We lived in Canada for about 2 years as American citizens. My wife and I carried a passport anytime we crossed the border and we never had a problem one crossing either direction.

If maintaing a passport is going to help me with my freedom at home, so be it. I have nothing to hide and no problem getting a passport.

Everyone is intitled to their opinion and they are not obligated to justify it to anyone other than themselves. So lets be tolerant and patient with others opinions and not force your own opinions on everyone else. The form is an open exchange of ideas.

Ken
__________________
Amateur Radio Operator (KE5DFR)|Full-Time! - 2012 6.7L Ford Crew Cab Dually -2013 HitchHiker Champagne 38RLRSB - Travel with one Standard Schnauzer and one small Timneh African Gray Parrot
TXiceman is offline   Reply With Quote
Old 04-13-2005, 07:18 AM   #18
Senior Member
 
PhilnJune's Avatar
 
Join Date: Jun 2001
Location: Keswick, Ontario, Canada
Posts: 146
<BLOCKQUOTE class="ip-ubbcode-quote"><div class="ip-ubbcode-quote-title">quote:</div><div class="ip-ubbcode-quote-content">I traveled to Alaska last summer through Canada-- as a retired law enforcement -- I was really shocked at how slack the border check was.
The border guards did not come in the motorhome -- they just asked questions. Checked our personal ids.-- did not even check the dogs health certificates. " </div></BLOCKQUOTE>

Steve thats common practice into the US as well I went 3 times last year and it was the same , just a few questions and waived on through into the US. They didnt check my dogs either other then to comment on how cute they were.
If a terrorist wants to come into a country there is no stopping them unless they are very stupid , they have access to counterfit passports of excellent quality that will never be dectected, they have friends or realitves in every country that will help them fit in with the community. Passports will do nothing except keep the honest man honest.
Phil
__________________
http//www.chum.com
PhilnJune is offline   Reply With Quote
Old 04-13-2005, 07:37 AM   #19
Senior Member
 
FatDog's Avatar
 
Join Date: May 2001
Location: NV
Posts: 2,010
Send a message via MSN to FatDog
These are different times admittedly. But I would like to see some sort of circle of trust sort of relationship for our continent develop.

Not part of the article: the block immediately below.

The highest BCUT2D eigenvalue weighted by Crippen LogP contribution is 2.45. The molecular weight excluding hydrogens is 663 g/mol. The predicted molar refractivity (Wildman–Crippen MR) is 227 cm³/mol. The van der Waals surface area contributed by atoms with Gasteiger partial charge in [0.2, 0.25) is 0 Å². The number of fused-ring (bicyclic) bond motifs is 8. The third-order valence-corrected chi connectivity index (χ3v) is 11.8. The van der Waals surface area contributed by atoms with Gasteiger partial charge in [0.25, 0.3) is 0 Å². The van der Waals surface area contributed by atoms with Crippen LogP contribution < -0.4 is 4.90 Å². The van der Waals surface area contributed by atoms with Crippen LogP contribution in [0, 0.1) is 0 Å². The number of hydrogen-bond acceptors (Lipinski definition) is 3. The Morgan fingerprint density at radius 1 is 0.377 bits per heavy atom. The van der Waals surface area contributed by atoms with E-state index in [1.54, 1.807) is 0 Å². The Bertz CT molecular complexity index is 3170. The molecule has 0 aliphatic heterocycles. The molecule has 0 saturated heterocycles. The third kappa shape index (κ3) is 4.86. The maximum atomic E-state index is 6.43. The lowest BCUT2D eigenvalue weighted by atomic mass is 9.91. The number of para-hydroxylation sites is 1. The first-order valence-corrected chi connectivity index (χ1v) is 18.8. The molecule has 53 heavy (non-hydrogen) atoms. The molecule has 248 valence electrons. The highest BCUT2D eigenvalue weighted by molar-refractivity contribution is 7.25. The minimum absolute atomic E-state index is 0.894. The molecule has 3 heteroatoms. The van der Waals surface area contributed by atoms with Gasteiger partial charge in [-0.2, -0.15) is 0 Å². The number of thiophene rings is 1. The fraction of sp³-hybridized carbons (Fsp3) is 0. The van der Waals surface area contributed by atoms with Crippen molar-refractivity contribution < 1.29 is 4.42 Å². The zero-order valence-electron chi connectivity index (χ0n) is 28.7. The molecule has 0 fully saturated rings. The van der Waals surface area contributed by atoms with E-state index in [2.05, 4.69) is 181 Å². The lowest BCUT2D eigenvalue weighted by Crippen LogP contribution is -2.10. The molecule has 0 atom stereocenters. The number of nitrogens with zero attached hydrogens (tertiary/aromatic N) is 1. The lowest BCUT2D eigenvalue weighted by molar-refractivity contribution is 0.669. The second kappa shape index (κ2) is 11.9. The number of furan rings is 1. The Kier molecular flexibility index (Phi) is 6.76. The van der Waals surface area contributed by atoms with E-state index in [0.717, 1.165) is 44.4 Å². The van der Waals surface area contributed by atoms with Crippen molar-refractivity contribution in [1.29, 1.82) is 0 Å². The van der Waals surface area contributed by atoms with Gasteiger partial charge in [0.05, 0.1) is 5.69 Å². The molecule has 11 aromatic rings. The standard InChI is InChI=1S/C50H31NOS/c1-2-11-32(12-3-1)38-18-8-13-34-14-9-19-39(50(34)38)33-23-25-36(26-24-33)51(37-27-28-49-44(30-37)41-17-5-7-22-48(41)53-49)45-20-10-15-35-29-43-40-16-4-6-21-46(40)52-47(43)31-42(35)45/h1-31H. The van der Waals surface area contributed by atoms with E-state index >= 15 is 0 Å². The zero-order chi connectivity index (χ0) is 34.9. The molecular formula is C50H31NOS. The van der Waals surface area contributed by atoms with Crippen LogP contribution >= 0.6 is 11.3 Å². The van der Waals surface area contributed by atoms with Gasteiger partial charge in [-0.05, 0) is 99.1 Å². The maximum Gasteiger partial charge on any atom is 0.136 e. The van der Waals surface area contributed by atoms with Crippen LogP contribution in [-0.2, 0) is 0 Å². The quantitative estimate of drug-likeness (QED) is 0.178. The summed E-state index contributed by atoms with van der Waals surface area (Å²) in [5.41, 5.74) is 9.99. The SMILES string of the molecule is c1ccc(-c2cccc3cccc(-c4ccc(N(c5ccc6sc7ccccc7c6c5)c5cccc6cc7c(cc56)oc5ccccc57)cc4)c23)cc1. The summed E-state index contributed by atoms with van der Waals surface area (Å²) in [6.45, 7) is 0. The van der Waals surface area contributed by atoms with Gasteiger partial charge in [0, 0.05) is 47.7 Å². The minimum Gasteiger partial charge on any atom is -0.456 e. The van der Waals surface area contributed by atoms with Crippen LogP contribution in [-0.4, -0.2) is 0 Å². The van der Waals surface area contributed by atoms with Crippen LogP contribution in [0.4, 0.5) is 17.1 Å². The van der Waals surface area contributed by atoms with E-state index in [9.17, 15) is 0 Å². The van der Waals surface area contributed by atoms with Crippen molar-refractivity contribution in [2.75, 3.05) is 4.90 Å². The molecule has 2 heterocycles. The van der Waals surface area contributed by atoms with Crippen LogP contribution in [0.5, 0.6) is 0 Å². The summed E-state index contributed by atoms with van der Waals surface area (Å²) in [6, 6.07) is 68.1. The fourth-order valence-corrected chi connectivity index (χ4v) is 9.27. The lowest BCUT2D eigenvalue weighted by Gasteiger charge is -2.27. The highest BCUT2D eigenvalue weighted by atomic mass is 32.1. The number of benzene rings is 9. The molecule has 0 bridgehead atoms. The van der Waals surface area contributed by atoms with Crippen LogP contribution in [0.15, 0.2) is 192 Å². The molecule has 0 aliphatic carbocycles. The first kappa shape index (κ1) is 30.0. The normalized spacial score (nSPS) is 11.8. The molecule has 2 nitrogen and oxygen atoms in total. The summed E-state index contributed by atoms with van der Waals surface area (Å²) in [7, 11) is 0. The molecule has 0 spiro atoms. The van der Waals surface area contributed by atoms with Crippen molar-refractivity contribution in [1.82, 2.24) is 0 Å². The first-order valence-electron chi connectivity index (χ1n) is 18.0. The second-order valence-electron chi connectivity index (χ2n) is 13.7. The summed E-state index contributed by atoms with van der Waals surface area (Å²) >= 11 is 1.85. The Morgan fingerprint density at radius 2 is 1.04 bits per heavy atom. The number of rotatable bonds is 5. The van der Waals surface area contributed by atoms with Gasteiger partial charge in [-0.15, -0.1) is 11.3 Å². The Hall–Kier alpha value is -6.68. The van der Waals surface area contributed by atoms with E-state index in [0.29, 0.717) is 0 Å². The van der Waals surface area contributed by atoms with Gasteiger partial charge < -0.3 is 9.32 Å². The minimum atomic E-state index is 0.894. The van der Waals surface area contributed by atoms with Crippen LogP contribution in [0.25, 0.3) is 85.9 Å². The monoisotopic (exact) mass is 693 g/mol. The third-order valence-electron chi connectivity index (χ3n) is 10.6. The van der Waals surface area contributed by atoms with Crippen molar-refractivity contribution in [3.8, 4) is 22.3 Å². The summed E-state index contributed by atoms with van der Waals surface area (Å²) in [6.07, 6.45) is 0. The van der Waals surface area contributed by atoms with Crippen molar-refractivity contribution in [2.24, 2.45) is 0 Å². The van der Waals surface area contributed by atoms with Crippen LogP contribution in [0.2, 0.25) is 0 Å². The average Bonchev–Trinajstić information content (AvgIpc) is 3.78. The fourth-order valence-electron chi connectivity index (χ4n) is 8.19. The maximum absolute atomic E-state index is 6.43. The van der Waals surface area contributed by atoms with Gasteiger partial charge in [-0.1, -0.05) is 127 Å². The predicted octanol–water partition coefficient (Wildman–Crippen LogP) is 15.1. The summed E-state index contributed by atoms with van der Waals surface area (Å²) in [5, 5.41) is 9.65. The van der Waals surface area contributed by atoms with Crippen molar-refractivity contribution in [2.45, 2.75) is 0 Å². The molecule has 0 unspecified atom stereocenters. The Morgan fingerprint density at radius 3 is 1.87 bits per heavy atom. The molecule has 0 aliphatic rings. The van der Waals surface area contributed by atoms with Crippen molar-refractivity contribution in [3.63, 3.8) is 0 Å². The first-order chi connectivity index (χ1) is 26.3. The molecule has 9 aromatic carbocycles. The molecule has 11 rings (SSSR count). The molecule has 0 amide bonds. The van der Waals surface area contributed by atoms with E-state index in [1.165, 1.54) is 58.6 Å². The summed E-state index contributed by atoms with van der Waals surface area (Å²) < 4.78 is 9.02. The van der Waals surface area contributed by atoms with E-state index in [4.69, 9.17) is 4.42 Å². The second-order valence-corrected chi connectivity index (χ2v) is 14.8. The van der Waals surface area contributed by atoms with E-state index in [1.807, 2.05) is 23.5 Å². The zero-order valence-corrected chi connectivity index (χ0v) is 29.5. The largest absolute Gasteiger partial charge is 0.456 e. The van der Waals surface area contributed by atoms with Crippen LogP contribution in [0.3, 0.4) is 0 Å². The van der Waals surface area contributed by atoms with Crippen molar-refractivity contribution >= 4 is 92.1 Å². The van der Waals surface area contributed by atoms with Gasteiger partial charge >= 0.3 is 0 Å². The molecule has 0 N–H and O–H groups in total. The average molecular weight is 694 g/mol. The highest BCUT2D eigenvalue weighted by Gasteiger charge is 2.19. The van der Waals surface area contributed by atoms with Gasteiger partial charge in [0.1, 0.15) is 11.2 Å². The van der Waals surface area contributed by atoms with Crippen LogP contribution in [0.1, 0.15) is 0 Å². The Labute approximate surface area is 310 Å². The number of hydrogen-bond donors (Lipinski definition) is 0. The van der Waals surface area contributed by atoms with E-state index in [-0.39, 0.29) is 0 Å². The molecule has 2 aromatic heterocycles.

Where there is some sort of reciprocal agreement, with verifiable results between us countries, the borders can keep somewhat of a relaxed atmosphere. Sure we maybe have to have passports. Sure we have a guard at the border check some RV's and do their 'sniff test' on the incoming people. But where the stringent checking would occur would be international airports and the harbors. The harbors here in the U.S. is where the checking is lax. We don't have to ask Canadians to 'justify' their checking, we ourselves check just a mere fraction of what comes into the LosAngeles/Long Beach harbors. That is a huge gap in security.
If our neighboring countries adopted a unified approach to incoming goods and people, sharing ideas and technology, the border from U.S. into Canada could remain checked but unruffled.
Mike
__________________
F350 PSD 4x4 SRW, BanksBrake, FOX res shocks, MagHytec, DP tuner, JohnWood tranny;
ChrisCraft Launch VP8.1 ;
3 hound dogs
FatDog is offline   Reply With Quote
Old 04-13-2005, 07:45 AM   #20
Senior Member
 
PhilnJune's Avatar
 
Join Date: Jun 2001
Location: Keswick, Ontario, Canada
Posts: 146
Now that makes more sense Mike, you are right on the money.
__________________
http//www.chum.com
PhilnJune is offline   Reply With Quote
Old 04-13-2005, 10:44 AM   #21
Senior Member
 
Two Bit's Avatar
 
Join Date: Feb 2001
Location: Texas hillcountry USA
Posts: 530
I like Steve's statement
<BLOCKQUOTE class="ip-ubbcode-quote"><div class="ip-ubbcode-quote-title">quote:</div><div class="ip-ubbcode-quote-content">
... comment on the southern border. We crossed into Mexico several times last summer, and we were never stopped going in. Not once. Never even saw anything resembling any type of patrol or checkpoint. Very disturbing. Coming back was a different story, however. U.S. Customs were a little more thorough. </div></BLOCKQUOTE>